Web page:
This story is by Caitlin Townsend and was part of our 10th Anniversary Writing Contest. You can find all the writing contest stories here.
What was once my favourite season, now carried little more than memories of the painful remnants of a past I couldn’t shake. A year after the accident, I was lost and alone. Meadow Heights was my home. I was born and raised in this small town. School, birthdays, friends. Everything I knew was here, and yet I never felt so detached. What was once my home was now a world I no longer knew how to be part of. I don’t belong there. I was as much a stranger as the few tourists who passed through; they never truly understood what Meadow Heights is and what it means to the residents.
A part of me was trapped there; lost to the shadows of a year old scene. Ever since that fateful day, the crash refused to be forgotten. Tyres squealing; grinding metal accompanied the nauseating spin. A screeching halt as the car stilled wayside; upturned and misplaced.
Buried deep in the past, I would never again be that girl. The innocent seventeen-year-old. Happy, carefree and full of life. A part of me died that day; cast to the depths of an abandoned world. A graveyard without a key. How was I supposed to live in this small town when I was barely alive?
Gavin would have known how. My older brother was always there for me. A constant source of light no matter how dark. We did everything together. Our birthdays were a week apart and led to a shared celebration. Trips to Willow Tree Lake, my safe haven, were once my favourite. The peace one felt under the canopy of leaves overhanging the water was like nothing else.
Now, it only reminded me of Gavin.
We were close from the day I was born. ‘The inseparable siblings’. A nickname earned during our childhood, given to us by our Aunt Linda. We were almost never apart. It only changed when Gavin was accepted into college and left town.
Footsteps approached; a flock of birds taking flight at the sound. I didn’t move; gaze fixed on the lake’s surface, devoid of peace. A blank stare as Gavin came to stand beside me under the Willow tree. I shouldn’t be here.
Willow Tree Lake.
It was our special place. Our escape from reality. A sense of isolation forged by distance from the road; a curtain of leaves. Now, it was yet another reminder. A link to everything I lost that day. One year later, I stood facing the lake for the first time since the crash.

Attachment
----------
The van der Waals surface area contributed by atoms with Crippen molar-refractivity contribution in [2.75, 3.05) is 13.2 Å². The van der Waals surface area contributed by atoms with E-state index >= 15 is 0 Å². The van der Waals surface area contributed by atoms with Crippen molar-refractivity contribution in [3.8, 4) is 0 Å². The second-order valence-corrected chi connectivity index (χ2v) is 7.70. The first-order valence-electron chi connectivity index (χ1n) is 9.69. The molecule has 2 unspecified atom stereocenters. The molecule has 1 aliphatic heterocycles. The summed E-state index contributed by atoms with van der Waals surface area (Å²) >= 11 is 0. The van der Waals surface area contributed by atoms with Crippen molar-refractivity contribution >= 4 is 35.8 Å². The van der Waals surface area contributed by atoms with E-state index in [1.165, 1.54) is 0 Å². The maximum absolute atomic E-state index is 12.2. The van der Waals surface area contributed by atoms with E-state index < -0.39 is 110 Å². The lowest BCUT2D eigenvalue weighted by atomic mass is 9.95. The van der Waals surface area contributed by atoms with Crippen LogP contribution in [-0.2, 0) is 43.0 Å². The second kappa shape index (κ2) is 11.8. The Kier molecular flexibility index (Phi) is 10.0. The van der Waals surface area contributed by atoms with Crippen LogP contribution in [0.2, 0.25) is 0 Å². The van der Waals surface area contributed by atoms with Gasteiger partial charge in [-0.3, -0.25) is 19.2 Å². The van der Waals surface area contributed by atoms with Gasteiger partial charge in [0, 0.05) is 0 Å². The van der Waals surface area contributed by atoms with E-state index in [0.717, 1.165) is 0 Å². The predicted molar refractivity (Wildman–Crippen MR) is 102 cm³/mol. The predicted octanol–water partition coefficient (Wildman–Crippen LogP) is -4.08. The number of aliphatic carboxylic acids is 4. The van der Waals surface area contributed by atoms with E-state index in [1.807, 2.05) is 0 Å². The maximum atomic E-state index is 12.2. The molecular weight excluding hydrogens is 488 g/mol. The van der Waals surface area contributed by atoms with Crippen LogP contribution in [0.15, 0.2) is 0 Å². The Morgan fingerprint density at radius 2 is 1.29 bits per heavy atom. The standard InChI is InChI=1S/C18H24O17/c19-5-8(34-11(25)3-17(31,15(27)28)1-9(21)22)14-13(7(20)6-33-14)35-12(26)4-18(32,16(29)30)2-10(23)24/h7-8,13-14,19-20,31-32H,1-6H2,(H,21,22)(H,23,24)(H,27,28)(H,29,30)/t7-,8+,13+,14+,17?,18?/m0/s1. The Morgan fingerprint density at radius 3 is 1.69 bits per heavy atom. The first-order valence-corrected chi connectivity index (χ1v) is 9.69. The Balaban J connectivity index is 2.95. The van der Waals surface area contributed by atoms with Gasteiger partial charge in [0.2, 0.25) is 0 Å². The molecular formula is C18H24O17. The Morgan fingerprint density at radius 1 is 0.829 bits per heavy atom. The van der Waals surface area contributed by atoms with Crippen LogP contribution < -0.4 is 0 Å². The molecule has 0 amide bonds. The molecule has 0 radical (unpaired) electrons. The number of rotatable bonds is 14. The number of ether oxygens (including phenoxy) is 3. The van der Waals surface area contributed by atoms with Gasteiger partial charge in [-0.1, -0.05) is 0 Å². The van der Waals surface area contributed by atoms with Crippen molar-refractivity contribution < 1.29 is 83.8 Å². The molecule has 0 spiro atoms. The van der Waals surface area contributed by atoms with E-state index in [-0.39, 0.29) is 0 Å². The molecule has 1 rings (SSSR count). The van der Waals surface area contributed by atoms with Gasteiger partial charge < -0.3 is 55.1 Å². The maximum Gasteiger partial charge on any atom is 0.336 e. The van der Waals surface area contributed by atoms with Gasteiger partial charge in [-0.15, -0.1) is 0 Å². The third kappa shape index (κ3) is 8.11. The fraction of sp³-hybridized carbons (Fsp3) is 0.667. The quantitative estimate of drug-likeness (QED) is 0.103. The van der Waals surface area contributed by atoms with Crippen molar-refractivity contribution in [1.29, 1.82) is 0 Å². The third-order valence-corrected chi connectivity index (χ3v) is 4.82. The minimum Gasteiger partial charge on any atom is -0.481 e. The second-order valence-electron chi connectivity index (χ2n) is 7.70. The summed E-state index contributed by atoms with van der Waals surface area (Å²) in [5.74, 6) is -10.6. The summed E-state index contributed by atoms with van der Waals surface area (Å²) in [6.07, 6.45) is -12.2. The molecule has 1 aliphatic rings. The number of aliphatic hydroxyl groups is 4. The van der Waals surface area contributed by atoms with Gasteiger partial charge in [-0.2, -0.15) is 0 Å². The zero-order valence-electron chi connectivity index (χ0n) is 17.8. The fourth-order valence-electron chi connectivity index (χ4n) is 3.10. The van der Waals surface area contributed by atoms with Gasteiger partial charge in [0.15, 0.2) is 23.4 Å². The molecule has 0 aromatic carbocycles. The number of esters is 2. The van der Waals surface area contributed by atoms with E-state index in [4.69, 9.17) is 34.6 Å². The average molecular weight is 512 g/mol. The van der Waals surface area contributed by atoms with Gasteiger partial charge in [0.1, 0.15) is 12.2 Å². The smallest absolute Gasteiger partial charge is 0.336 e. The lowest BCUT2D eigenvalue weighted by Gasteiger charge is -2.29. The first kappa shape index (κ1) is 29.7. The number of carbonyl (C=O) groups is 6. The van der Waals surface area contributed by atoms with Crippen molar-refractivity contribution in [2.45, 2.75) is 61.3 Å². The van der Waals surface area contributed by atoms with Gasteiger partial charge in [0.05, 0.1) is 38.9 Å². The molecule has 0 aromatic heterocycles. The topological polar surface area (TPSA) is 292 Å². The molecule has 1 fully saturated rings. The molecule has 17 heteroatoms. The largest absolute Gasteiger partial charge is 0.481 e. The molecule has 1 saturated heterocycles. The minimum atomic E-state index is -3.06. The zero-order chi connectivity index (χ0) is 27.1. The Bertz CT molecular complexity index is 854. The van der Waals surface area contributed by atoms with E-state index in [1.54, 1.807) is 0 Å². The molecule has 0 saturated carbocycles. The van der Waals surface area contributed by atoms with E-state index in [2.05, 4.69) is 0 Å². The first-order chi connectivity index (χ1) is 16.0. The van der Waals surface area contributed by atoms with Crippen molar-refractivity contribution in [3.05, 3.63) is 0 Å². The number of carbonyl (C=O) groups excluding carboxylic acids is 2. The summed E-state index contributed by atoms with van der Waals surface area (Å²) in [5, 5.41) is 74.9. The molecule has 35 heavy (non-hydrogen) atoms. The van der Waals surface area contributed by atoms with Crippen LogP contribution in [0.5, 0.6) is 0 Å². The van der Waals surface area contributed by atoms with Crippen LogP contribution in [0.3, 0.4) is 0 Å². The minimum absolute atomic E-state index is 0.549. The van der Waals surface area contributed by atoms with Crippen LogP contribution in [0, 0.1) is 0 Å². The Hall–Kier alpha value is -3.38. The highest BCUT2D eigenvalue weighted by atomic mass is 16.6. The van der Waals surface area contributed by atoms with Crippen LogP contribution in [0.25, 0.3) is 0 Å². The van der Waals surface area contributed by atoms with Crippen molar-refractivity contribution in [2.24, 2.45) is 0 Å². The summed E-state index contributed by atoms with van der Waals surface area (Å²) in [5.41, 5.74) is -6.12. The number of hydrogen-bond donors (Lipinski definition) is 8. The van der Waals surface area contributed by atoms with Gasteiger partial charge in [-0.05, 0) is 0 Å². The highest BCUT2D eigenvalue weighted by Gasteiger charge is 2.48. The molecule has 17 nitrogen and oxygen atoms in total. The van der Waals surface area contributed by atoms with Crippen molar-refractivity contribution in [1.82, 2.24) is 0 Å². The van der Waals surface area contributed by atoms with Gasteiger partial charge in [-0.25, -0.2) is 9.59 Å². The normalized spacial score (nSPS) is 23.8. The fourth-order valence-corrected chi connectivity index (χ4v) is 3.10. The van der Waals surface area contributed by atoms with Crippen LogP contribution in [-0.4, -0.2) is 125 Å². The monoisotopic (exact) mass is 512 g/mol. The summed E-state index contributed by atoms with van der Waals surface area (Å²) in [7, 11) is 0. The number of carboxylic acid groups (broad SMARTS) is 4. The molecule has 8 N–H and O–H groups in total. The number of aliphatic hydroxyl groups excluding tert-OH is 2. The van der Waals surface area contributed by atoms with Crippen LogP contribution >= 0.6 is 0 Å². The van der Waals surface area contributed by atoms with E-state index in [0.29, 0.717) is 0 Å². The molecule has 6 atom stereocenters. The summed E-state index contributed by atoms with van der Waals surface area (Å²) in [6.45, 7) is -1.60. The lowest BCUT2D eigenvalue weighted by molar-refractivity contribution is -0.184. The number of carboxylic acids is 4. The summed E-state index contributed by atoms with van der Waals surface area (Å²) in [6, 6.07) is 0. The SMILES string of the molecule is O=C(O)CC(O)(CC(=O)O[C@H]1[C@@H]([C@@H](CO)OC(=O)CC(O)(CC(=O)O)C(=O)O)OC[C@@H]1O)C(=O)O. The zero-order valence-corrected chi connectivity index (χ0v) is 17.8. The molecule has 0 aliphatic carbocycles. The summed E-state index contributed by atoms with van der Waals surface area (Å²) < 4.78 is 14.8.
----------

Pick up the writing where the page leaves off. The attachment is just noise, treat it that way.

“Aunt Linda had her baby. Six month old Henry.” My voice came out emotionless; words forced with no attempt to feign adoration. Gavin didn’t respond at first, simply allowing me to proceed at my own pace. I should be happy for Aunt Linda, but I felt nothing. A void where my heart should be. My ability to connect lost, I could do no more than stare at the water.
“I wish I could have met him.” Gavin answered with a wistful lilt to his voice.
“You’ve missed a lot this year, Gavin. Your funeral… I never imagined it would be me saying goodbye. Mum stopped working at the diner for a few months, before returning as if nothing had changed, and I lost touch with Mira and Annie.” As close as we once were, we hadn’t spoken in months.
Silence descended over them; only broken when Gavin asked gently, “You’re not acting like yourself, Willow. Is something wrong?”
I came back to Willow Tree Lake, and brought the pain with it. The sense of being in that car; of watching Gavin die. Memories of our childhood followed, and a reply slipped loosely past my lips. “It’s just that today marks an anniversary.”
“Which one?” Gavin turned to watch me, and a deep breath rattled through my chest; eyes closing against the threat of tears. He stood close to my side; never leaving; never letting me down.
My answer came as a soft whisper; words lodged in my throat. “Today was the day you died.”
When people think of death, they don’t think it’ll occur to them. Not here. Not now. It seemed far off and not worth worrying about. No one thought death would come to us, or that it would claim the soul of a twenty year old boy.